So where is the positive in all of this to be found? First, our female student learned a lot of important skills and learned the importance of personal responsibility by allowing her to suffer the consequences of her choices. This will prepare her for the next stage of her life, whatever that might be. In other words, even though she didn’t complete the program, we still helped her progress in life. That will not show up in our statistics, but it was not wasted time and effort on our part either.
In regards to our Muslim student, the positive is that he experienced the love of Christ daily through authentic relationship with His followers. We loved this young man in spite a life of rebellion, criminal behavior, and a rejection of societal norms. In other words, we were faithful to God’s purpose while he was with us, and we trust that God will continue to speak truth into the heart of this person. Whether he ever begins to accept it, time only knows.
While we would love to graduate all our students, the reality is that will never happen. But what can happen is that we can continue to love those God puts in our path with the same undeserved love and grace that He first showed to us and trust that, whether they graduate or not, they leave here in a much better place in life.
This is What It’s All About
Every class brings with it heartache, pain, and frustration…it just comes with the territory. Our business is about authentic transformation in the lives of the most broken citizens in our city and there are many failures along the way. However, there are sometimes just subtle moments that make it all worth it.
Let me give you a little background on a student. His father was a well-known drug trafficker who is currently in state prison. This young man came up hard. But right away it was evident to the entire staff that this kid has the ability to be something special. What we didn’t know from the beginning was how he was going to respond to the structure and accountability we provide along with the relationship.
To that end, one of our instructors had an opportunity to sit down and just freely talk with this young man. Here is what he reported back to me.
“Sitting alone in the classroom with this student, he told me that, after he graduates, he still wants to come be in the class. He said the entire staff encourages him and builds him up. He told me when he’s at home he gets discouraged and depressed, but being here makes him happy.
He went on to tell me about how he has learned he is a product of his choices and gave me examples, good and bad, of people he has seen that to be true. He told me about a friend that will steal and fight, but when his friend is around him, his friend behaves.
I was able to tell him that this is his positive influence and leadership. The look on his face was unbelievable. I told him how much our staff loves and believes in him. Again, the look on his face was of joy and finally hearing what he’s wanted to hear all his life.”
Folks this is real…this is authentic change…change that has the potential to last a lifetime! Praise God for what He is doing in this student’s, and all our students’ lives.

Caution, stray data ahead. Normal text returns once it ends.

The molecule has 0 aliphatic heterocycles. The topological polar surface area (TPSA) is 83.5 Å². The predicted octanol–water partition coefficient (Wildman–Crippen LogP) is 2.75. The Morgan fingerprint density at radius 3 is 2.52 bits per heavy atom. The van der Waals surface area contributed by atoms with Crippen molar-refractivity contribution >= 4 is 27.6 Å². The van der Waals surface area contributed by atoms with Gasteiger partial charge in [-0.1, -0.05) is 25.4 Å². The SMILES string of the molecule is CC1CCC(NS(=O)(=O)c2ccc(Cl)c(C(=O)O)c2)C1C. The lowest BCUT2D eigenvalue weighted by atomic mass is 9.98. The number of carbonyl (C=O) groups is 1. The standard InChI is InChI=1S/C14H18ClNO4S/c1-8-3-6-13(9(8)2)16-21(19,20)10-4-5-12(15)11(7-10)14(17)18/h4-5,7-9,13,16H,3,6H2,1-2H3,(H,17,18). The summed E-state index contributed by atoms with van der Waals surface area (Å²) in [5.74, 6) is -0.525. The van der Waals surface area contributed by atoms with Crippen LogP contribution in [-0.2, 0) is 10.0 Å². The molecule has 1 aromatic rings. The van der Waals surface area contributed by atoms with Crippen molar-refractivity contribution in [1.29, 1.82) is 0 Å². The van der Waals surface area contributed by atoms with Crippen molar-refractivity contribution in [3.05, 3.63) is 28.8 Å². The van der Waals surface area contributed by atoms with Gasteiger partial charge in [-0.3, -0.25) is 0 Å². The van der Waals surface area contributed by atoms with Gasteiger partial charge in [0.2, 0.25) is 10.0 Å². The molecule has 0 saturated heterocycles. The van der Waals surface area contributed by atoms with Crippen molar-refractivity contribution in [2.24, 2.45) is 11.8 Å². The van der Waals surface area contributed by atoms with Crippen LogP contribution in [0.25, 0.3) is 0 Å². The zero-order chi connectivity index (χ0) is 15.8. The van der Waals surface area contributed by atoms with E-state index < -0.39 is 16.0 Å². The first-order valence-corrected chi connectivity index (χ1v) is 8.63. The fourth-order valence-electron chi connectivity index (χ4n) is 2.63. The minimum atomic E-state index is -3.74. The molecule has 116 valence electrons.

New Class, New Changes, New Beginnings!
So many have reached out to us and asked how the new classes are going. I apologize for failing to keep everyone updated as much as in the past, especially with the all the new changes being put into place. Thank you for your interest in what we are doing!
First, let me say, our new curriculum is even more dynamic that I originally anticipated. Each subject has popular movie clips, which serve as object lessons, and our students have really responded well. It has greatly enhanced our ability to communicate the lessons to them. There is just something about seeing these life lessons being played out in a movie that help them really take hold of the key concepts.
We have also transitioned our morning devotionals to a curriculum by Andy Stanley entitled “Starting Point.” It possesses a uniqueness in that it really challenges even lifelong people of faith, while also enabling us to bring those along who possess little to no relationship with God. If you are interested in checking out the lessons, you can visit www.spmembers.com.
We have also changed our class scheduling process to help reduce the amount of wait time between classes. A secondary benefit to this system is that we can move a student to the next class if necessary, without forcing them to wait several months for the start of a new one.
On top of these scheduled changes, we experienced another change that we had not anticipated. Trenholm State Technical College has made HIM an official training site for adult education and is now providing a GED instructor six hours per week, along with the necessary training materials. It is a real blessing to collaborate in this effort to assist our students in realizing their educational goals. Thank you Trenholm State for your support!
The bottom line is that all these changes are producing more effective training and creating better opportunities for our students. There are still more challenges and brokenness within our student population than I have space to write, but God continues pushing us to greater heights each day! May He be praised!
Exciting Changes for 2016
In our continuing effort to pursue excellence in everything we do, the staff and I recently underwent a rigorous review of our curriculum to ensure we were offering the best training available to our students. As a result, we are transitioning to a curriculum called “C2: Character Challenge” for our life skills and character building training.